Drug Raps against Espinosa et al Dropped: Everyone Caught by Surprise
OBVIOUSLY, INSIDERS in the Department of Justice (DOJ) were not happy about setting free well known drug personalities who had figured prominently in the government’s war against drugs. So the DOJ resolution to dismiss the complaints against Peter Lim and Kerwin Espinosa among others for lack of sufficient evidence was leaked to the media.
The Philippine National Police – Criminal Investigation and Detection Group (PNP-CIDG) filed the complaints in July 2017. The dismissal was dated December 20, 2017. No one has explained why DOJ had not made this public nor asked if the DOJ had intended to keep this development a secret.
News of the resolution broke only on Monday afternoon of March 12, sending shockwaves to the public, political circles, including Malacanang, at least judging from the statements made by the presidential spokesperson who described the president’s angry response.
In 2016, Duterte named Lim as part of the country’s topmost drug lords. Espinosa, son of Rolando Espinosa Sr., the mayor of Albuera in Leyte, who was murdered while detained in a cell in the municipal jail, had been in Senate hearings on the Bilibid drug trade where he himself admitted he was a drug dealer. Espinosa also implicated Senator Leila de Lima.
CMFR looked into the reporting of leading broadsheets, primetime newscasts and select news websites from March 12 to 14.
Around 4 p.m. on March 12, GMA News Online and news.ABS-CBN.com posted reports regarding the dismissal with little detail. The report of ABS-CBN News had a screenshot of reporter Ina Reformina’s tweet which shows a photo of the first page of the resolution. Primetime newscasts failed to add any more detail apart from who was cleared of what charges.
The Philippine Daily Inquirer, The Philippine Star and Manila Bulletin’s stories on Tuesday, March 13 reported that the resolution was signed by Assistant State Prosecutors Michael John Humarang and Aristotle Reyes with approving signatures of Rassendell Rex Gingoyon, senior deputy state prosecutor and Jorge Catalan Jr., acting prosecutor general. The Star reported that media obtained a copy of the resolution from a DOJ insider only on March 12 despite it being signed last year, on December 20. In the resolution, the DOJ cited “inconsistencies and contradictions” with the testimonies of Adorco.
Was the Justice Secretary unaware?
On Tuesday, March 13, the news followed up with Justice Secretary Vitaliano Aguirre II’s denial of having anything to do with the dismissal of the charges. “As of the moment, my office will refrain from making unnecessary comment on this particular case since it will eventually be the subject of an automatic review which I will resolve. Procedurally, my office has no hand nor say on the resolution of this case,” he was quoted saying (“DOJ chief: Charges filed vs drug suspects not yet final”).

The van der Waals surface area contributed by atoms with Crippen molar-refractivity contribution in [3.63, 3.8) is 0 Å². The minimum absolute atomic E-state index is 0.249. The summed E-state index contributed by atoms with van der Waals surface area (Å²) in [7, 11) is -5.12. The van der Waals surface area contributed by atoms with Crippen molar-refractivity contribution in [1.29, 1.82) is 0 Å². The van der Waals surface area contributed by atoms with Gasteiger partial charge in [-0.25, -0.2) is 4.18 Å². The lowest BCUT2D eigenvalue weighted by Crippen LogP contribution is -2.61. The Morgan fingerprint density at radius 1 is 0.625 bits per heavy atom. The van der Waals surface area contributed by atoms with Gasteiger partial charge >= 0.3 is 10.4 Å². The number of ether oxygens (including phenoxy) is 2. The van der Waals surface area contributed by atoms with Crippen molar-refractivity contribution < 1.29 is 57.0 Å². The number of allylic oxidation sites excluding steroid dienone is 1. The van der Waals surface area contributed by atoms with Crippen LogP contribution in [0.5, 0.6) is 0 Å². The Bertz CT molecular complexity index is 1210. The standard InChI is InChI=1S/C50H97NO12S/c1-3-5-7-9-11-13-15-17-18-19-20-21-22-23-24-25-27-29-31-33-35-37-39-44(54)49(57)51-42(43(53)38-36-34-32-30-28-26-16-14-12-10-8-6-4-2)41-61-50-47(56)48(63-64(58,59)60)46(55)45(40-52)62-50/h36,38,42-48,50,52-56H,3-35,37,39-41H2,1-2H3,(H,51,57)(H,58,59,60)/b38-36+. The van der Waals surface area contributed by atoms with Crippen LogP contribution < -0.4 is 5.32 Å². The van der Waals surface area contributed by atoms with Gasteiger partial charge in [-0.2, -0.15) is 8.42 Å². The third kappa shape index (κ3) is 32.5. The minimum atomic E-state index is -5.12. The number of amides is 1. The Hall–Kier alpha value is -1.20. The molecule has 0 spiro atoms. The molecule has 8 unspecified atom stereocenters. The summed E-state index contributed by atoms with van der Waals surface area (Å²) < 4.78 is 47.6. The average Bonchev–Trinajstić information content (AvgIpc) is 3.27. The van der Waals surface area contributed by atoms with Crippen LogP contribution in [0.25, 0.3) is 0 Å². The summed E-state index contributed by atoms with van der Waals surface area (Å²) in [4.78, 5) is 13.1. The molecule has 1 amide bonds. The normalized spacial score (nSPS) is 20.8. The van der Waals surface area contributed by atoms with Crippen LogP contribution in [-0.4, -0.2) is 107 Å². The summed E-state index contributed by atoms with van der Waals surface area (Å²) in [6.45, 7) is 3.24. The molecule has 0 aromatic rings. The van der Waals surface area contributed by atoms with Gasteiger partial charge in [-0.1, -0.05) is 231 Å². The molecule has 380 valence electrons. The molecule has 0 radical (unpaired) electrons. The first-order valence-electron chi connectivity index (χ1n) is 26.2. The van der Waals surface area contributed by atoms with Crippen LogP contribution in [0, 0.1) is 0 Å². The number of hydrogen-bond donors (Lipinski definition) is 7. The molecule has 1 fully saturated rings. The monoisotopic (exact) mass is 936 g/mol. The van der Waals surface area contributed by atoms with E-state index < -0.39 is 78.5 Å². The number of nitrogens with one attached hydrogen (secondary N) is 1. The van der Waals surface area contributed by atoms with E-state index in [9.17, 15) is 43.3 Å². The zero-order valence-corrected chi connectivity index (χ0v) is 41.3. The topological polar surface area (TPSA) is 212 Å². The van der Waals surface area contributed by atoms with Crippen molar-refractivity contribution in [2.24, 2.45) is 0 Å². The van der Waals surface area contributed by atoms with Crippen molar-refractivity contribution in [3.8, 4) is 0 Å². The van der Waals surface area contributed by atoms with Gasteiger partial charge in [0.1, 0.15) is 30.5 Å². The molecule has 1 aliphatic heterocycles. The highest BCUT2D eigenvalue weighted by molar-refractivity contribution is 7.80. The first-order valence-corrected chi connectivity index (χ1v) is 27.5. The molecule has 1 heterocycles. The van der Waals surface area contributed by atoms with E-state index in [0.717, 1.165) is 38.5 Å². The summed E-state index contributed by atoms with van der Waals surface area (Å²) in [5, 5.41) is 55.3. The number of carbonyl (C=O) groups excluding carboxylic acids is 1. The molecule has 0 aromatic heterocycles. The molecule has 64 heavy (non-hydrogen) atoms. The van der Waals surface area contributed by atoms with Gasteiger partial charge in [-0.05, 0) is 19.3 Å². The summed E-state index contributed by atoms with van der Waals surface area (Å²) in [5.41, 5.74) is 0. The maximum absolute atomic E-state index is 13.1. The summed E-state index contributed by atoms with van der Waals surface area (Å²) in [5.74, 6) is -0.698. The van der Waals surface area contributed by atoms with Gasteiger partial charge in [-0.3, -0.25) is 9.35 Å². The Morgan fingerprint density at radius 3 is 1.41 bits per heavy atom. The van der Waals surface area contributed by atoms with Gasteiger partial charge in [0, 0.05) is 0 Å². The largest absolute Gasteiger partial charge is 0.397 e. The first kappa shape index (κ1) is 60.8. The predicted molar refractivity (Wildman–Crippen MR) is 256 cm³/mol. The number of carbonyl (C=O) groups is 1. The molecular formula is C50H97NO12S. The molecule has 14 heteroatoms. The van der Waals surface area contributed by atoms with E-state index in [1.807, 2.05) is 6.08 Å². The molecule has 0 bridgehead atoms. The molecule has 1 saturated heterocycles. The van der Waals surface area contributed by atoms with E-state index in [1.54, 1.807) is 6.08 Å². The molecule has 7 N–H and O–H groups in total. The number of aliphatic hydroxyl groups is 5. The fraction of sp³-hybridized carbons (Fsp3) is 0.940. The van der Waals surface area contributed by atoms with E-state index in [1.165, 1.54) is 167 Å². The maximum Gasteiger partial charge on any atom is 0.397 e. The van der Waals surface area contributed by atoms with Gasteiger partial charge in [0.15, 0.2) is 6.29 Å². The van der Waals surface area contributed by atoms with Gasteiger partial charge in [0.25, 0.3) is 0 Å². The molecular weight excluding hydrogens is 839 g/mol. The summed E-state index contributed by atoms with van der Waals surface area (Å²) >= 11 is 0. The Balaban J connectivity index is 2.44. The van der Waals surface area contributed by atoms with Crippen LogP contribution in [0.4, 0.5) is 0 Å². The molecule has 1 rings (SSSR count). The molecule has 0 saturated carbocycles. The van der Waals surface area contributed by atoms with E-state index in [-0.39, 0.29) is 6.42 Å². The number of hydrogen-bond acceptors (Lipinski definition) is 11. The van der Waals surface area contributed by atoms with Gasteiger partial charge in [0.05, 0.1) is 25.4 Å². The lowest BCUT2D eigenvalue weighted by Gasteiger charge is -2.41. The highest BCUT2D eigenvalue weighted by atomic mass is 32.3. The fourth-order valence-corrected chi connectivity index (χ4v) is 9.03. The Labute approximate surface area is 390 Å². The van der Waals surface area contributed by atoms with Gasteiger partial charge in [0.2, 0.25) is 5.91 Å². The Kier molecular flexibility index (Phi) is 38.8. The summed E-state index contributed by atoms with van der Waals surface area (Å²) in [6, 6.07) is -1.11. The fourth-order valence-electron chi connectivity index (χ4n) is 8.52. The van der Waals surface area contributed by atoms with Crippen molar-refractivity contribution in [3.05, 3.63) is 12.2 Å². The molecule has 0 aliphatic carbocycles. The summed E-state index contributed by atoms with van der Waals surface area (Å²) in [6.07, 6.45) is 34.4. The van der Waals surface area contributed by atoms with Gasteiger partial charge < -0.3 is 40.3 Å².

Aguirre’s claims invited further validation. The Star’s March 14 banner story did note that “Under the DOJ procedures, the secretary of justice only decides on criminal charges once the cases are elevated to his office via petition for review or automatic review in cases of dismissed drug charges” (“Rody: Aguirre to replace Kerwin, Lim in jail if…”). But the 41-page resolution was clear that the panel was going to elevate the case to the secretary for automatic review.
Considering that reporters obtained a copy of the resolution months since it was signed, they had every reason to probe Aguirre if his office had not read or even got wind even of the resolution and why.
Simply carrying Aguirre’s pronouncements was giving him such a generous pass, as obviously the secretary had more explaining to do.
De Lima Link
Reacting to the dismissal, several lawmakers aired their disappointment and were diligently chronicled by media. It did not take long before comparisons were drawn between the dismissed charges versus Lim and company and the ongoing case of De Lima, who has been in detention at the PNP Custodial Center in Camp Crame, Quezon City since February 2017.
A TV Patrol report on March 13, included the point of Supt. Joseph Orsos, head of PNP-CIDG Legal Division who said that per DOJ, the CIDG did not present sufficient evidence. “Bakit pwede kay De Lima, hindi pwede kay Kerwin?” he asked, referring to the lack of evidence presented in the case against the senator.
In an Inquirer report on March 14, former Solicitor General Florin Hilbay, one of De Lima’s lawyers, also echoed the same point: “In the case of the drug lords identified by the President himself, they decided to apply the basic rule requiring [the submission] of corpus delicti as evidence of the crime. In the case of De Lima, there’s no [confiscated illegal drugs presented as evidence]. But she has been in pretrial detention for over a year now” (“How will DOJ now handle De Lima case? Ex-SolGen asks”).
When the media misses the opportunity to probe more deeply into this kind of stunning turn of events, it fails the public’s right to know. Actually, such failure helps public officials who are sworn to serve public interest to take the public for a ride.